An Intensive Class

For Akron Law students, the immigration law clinic class is a very intensive experience, said Knowles. Within a semester, students learn how to litigate an asylum case in immigration court, including all motions, briefing, research and weekly meetings with their clients at the detention center.

“Everything you would do in a trial the students are doing,” said Knowles.

“It is intense,” concurred third-year law student Jennifer Lattaker, who has jointly represented clients in two cases. “My experience at the clinic has been wonderful. … We’re helping people who are underrepresented and underprivileged. They can’t help themselves. For me, it’s very sobering and very humbling.”

Recent clinic successes in asylum cases include an individual from Eritrea who had suffered political and religious persecution and torture, and a public-school teacher from El Salvador who was harmed by violent gangs for protecting a female student from their control, said Knowles. Clinic students have also won bond hearings for several detainees, allowing them to be released from custody while they prepare for their hearing.

“We’ve established a great relationship with the Cleveland Immigration Court,” said Knowles. “The judges address our students as ‘counsel’ and compliment them on their good legal work. They have even called to ask for our help with representation in some difficult cases.”

The immigration law clinic has now added an appellate division for advanced students that accepts cases of individuals who are appealing their removal orders or are defending against an appeal by the government after being granted relief. Lattaker and fellow third-year student Kevin Gardner prepared the briefing for a petition that was filed in October 2018 with the U.S. Court of Appeals for the Sixth Circuit for a case in which an individual was deprived of his procedural due process rights by an immigration judge.

Legal expertise in demand

“Because the type of cases we handle are on a very fast track, we are usually able to complete them within the scope of a semester,” said Knowles. “The students build quite a resume of experience. They are extremely marketable.”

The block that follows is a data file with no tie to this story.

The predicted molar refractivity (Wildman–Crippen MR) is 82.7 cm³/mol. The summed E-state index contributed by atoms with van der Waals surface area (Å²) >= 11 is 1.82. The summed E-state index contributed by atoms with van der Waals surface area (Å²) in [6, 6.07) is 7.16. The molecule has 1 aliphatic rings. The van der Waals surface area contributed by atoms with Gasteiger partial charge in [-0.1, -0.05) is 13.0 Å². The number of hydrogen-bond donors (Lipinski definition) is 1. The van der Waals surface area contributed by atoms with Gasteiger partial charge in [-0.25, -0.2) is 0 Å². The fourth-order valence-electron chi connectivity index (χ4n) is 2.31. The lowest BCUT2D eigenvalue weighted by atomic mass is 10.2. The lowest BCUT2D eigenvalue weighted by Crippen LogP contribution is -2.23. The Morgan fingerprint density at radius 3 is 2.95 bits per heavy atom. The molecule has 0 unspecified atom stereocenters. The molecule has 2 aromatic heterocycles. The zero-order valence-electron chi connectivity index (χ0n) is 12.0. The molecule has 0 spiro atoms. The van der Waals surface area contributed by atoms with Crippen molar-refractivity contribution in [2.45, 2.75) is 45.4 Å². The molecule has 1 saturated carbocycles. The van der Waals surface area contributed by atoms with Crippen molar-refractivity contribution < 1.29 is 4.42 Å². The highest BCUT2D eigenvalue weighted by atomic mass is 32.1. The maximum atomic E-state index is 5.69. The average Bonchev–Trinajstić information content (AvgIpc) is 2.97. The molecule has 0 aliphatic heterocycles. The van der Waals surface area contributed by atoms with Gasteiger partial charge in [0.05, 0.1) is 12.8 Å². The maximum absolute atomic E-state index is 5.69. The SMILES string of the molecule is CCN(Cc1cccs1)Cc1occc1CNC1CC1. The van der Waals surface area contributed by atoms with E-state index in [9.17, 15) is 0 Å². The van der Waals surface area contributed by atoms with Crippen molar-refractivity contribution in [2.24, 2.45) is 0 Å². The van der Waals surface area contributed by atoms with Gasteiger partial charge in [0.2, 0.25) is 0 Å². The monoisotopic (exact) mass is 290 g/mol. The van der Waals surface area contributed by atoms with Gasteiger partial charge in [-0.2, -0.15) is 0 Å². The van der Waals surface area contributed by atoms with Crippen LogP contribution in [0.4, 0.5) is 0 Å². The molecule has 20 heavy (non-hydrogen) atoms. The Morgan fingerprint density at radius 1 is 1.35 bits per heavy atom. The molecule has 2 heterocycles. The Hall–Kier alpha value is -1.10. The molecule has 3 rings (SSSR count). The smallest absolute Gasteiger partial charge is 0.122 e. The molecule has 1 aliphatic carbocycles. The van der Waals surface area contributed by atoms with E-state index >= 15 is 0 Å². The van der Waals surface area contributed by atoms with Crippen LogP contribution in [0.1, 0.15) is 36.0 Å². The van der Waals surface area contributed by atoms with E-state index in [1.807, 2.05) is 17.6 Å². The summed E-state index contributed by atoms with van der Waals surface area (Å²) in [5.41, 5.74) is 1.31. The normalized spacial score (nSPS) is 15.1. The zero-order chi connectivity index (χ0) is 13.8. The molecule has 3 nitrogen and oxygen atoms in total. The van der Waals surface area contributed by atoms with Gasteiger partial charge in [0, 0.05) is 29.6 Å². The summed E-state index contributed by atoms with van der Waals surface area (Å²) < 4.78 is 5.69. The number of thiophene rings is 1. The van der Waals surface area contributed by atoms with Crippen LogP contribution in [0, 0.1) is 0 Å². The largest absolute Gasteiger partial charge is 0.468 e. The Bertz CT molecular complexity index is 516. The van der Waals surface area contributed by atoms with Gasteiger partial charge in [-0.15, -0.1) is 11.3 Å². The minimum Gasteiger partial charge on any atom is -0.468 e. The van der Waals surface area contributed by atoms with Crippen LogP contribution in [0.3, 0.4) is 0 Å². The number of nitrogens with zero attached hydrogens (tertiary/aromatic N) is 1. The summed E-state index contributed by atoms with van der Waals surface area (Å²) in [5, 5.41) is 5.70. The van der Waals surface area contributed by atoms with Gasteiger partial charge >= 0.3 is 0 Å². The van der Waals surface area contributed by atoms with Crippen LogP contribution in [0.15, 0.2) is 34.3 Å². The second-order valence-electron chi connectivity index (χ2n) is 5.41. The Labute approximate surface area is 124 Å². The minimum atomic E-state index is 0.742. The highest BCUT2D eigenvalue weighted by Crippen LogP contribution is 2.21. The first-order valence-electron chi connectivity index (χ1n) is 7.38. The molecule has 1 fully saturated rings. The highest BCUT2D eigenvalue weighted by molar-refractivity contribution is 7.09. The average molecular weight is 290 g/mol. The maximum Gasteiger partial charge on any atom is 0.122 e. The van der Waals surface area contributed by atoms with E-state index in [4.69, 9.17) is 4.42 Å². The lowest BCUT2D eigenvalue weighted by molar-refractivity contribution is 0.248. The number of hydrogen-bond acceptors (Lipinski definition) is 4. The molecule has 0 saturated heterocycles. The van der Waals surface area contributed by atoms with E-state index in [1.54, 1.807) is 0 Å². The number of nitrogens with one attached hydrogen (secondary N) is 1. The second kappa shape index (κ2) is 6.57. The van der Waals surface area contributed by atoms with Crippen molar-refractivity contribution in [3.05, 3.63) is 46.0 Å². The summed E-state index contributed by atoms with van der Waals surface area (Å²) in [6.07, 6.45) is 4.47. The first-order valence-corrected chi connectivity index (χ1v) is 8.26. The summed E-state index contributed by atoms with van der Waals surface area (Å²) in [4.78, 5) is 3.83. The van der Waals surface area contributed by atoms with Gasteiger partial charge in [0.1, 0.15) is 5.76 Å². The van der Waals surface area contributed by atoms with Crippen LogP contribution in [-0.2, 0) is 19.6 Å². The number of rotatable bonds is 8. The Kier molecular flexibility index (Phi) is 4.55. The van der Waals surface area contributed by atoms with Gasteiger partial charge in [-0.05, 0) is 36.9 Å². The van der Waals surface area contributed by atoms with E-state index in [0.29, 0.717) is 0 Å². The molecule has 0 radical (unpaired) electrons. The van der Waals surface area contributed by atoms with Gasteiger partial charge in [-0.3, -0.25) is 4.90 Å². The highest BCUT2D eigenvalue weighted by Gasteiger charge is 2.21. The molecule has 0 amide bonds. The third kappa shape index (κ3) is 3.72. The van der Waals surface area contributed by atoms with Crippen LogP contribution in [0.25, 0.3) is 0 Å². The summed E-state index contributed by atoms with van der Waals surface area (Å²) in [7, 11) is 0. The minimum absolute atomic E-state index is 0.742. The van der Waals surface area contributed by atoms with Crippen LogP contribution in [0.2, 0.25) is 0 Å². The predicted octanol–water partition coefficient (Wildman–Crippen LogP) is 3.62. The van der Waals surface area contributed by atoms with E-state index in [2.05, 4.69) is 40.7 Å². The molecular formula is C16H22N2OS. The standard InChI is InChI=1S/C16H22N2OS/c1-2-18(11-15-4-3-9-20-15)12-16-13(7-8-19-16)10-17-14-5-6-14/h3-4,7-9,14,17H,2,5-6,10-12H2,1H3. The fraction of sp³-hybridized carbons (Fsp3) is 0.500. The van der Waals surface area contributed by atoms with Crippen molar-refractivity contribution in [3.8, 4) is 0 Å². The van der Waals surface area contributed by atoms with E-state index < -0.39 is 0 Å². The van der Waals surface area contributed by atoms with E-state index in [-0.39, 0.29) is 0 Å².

Christopher (C.J.) Peters, Akron Law’s dean, echoed Knowles’s comments.

“When I was in law school, the clinic I enrolled in was my favorite course,” Peters recalled. “Only a live-client clinic can expose students to the unique responsibility of having a client who depends on you for legal help. And programs like Akron Law’s Immigration & Human Rights Law Clinic serve a real social need by providing representation to those who otherwise couldn’t afford a lawyer.”

“The immigration law clinic in general is your best experience in law school,” said third-year student Carrie Hill. “Not only do you get to apply the law and go before an actual judge — which is rare. You also get your own client. You are responsible for all the interactions, setting up meetings, getting evidence. All those classes you take in the first year come together in the immigration clinic.”

Roger Ramirez, a May 2018 Akron Law graduate from Southern California who successfully represented an asylum seeker while part of the immigration law clinic, is now a staff attorney with the Northwest Immigration Rights Project (NWIRP) in Tacoma, Wash.

“The substantive law and practical courtroom experience I got in the immigration law clinic definitely made me very attractive to potential employers,” he said. “I had several other offers [and not just in immigration law].”

Moreover, Ramirez added, contrary to what one might think, many jobs in immigration law at places such as NWIRP are highly sought after.

“A lot of my colleagues here graduated from top-15 law schools, including Harvard, Michigan and Penn. Akron’s a great school. I’m glad I went there.”


Media contact: Lisa Craig, 330-972-7429 or